Mediation is a method of alternative dispute resolution (ADR). It is an alternative to resolving a claim through litigation, which involves using the court system and allowing a judge or jury to resolve a dispute.
Mediation can be useful in many different kinds of claims, including personal injury cases, breach of contract claims and divorce cases.
This guide to mediation explains what the process involves, when it is beneficial, the pros and cons and whether mediation could be helpful for your case.
What Is Mediation?
Mediation involves working with a trained mediator who helps to facilitate communication between parties involved in a legal dispute.
The purpose of mediation is to help the parties find a compromise so they can avoid going to court and asking a judge or a jury to decide their issues.
In many cases, mediation is voluntary. The parties involved in a civil case decide that they want to work with a mediator to try to settle their issues. Sometimes, however, a court will order the parties involved in litigation to go to mediation to try to resolve certain contested matters that have arisen during their legal proceedings.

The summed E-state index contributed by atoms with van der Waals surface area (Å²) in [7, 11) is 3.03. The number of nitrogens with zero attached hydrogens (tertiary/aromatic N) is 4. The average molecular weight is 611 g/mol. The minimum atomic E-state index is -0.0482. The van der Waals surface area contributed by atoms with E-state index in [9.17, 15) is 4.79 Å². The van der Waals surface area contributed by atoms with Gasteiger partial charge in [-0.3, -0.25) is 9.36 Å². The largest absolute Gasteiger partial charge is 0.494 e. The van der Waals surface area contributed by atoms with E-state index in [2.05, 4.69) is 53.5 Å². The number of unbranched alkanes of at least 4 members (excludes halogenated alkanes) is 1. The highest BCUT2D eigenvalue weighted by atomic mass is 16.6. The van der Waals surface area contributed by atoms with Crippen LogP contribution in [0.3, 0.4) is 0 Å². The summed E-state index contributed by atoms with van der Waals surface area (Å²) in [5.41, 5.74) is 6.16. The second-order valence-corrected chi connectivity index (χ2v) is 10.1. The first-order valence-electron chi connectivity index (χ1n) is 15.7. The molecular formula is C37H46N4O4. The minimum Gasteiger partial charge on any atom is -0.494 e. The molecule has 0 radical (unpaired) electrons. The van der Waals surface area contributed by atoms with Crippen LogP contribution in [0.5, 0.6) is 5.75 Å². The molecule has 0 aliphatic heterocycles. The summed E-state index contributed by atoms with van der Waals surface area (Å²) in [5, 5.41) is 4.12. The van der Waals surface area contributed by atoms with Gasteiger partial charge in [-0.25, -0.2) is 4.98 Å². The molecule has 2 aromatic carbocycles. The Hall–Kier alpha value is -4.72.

When Is Mediation Used to Resolve Disputes?
Mediation can be used in a wide variety of legal cases. Some examples of situations where mediation may be used include:
Mediation tends to work best when all of the parties involved are committed to finding a resolution. Otherwise, even with the help of a mediator, it may be difficult or impossible for them to come to a consensus and determine together how their legal issues should be addressed.
How Does the Mediation Process Work?
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